This movie has vampire fans cut down the middle, but I think this movie will have to stand the test of time before people look back on it and say, "Man, that was actually pretty good." Forget what negative criticism you've heard about this, and take a good look at it. Vampire films have really taken a nosedive in recent years, and I'm not quite sure why. Maybe they try to be too hip with the techno era(Queen Of The Damned, Blade), or too romantic(Interview With The Vampire, Bram Stoker's Dracula) or just too artsy(Nadja, The Addiction). Maybe my head's just too far up you-know-where, but I always grew up with the notion that vampires were nasty evil, brutal mothers-MONSTERS! Monsters like zombies or giant mutant ants, but with more intelligence. I grew up with vampires that actually were badass and scary like Jerry from Fright Night or the gang from Near Dark. Well, John Carpenter gave us the this kind of Vampire film that's been missing for quite some time. It doesn't pretend to be some dark romantic epic, it's a B film. It's tough-as-nails vampire hunters after tough-as-nails vampires. It's got the trademark John Carpenter macheezmo we all love. It goes back to the roots of 80s vampire flicks by passing on the CGI and going for good ol' prosthetics, courtesy of the good guys at KNB FX. There are some good performances here; I love Carpenter for the fact that he didn't choose actors who are flavor of the month, but relied on actors that he felt were the best for the job. The standout here being Thomas Ian Griffith as Valek-The Master Vampire. Griffith(still unappreciated. Could you imagine VanDamme playing Valek?) is still trying to break away from the action flick typecast to do some different roles, and he does a great job.Read more ›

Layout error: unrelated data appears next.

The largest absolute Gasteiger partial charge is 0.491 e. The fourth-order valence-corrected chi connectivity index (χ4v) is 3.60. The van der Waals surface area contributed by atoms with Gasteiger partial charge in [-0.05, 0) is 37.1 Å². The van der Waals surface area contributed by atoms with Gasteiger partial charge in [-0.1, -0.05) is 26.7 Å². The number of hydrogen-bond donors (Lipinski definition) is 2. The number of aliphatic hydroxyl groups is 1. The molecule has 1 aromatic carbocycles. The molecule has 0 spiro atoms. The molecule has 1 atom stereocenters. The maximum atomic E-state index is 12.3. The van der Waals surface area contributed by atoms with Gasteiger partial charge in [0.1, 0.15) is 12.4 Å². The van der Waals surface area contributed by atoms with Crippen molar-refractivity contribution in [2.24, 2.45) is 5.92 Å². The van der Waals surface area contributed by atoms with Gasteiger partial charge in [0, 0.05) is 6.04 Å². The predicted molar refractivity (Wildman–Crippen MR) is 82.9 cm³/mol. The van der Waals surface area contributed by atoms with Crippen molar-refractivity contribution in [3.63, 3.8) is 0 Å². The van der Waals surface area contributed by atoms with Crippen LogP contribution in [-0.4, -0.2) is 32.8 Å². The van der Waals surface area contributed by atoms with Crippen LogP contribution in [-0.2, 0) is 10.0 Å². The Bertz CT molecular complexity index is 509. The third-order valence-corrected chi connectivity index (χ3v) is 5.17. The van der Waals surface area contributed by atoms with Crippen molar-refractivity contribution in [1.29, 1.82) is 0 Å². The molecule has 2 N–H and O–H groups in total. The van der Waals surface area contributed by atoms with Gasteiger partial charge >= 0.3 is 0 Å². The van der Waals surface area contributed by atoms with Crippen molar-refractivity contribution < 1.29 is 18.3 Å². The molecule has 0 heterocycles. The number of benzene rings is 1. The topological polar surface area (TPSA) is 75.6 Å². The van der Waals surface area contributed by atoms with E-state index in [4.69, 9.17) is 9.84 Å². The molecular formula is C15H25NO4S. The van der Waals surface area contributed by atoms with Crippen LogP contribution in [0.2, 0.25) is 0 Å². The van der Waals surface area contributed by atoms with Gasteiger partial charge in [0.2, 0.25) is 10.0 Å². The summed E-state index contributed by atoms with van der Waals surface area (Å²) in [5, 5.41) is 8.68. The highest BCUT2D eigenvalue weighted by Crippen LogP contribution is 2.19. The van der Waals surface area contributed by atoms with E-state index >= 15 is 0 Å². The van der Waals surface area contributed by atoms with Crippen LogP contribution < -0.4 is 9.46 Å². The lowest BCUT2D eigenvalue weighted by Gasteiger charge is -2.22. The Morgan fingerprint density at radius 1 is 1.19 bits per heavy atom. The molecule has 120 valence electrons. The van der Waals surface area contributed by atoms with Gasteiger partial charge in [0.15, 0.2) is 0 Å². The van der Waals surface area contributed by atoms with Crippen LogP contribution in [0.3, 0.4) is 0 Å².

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Format: DVD
I'm not big on Vampire movies but I always enjoy a John Carpenter flick. Or so I thought. If I hadn't known this was Carpenter I would have never guessed it by watching it. Usually you can identify one of his films immediately by the cinematography alone. No one fills a widescreen picture frame like Carpenter. I don't think I saw one innovative shot in this whole movie. The music sounded like an tired replay fron the They Live soundtrack, where it worked much better. I didn't think James Woods brought anything to his part and he cannot carry a movie by himself. Baldwin looks like he was too busy eating double-cheeseburgers to care about his supporting role. The burning vampires were cool I guess. I wonder if Carpenter thought to solicit Kurt Russell for the lead in this. Mighta worked better. The thing that bothered me the most was the lack of nice widescreen shots that signature ALL of John Carpenters other films. And another thing, and the transfer on this DVD is absolutely lousy. Very blurry image for a 1998 film with very poor color. Total distraction, as if the distraction of the film itself wasn't enough. Ultimately, very disappointing and not worth owning. Get In the Mouth of Madness for a real Carpenter film....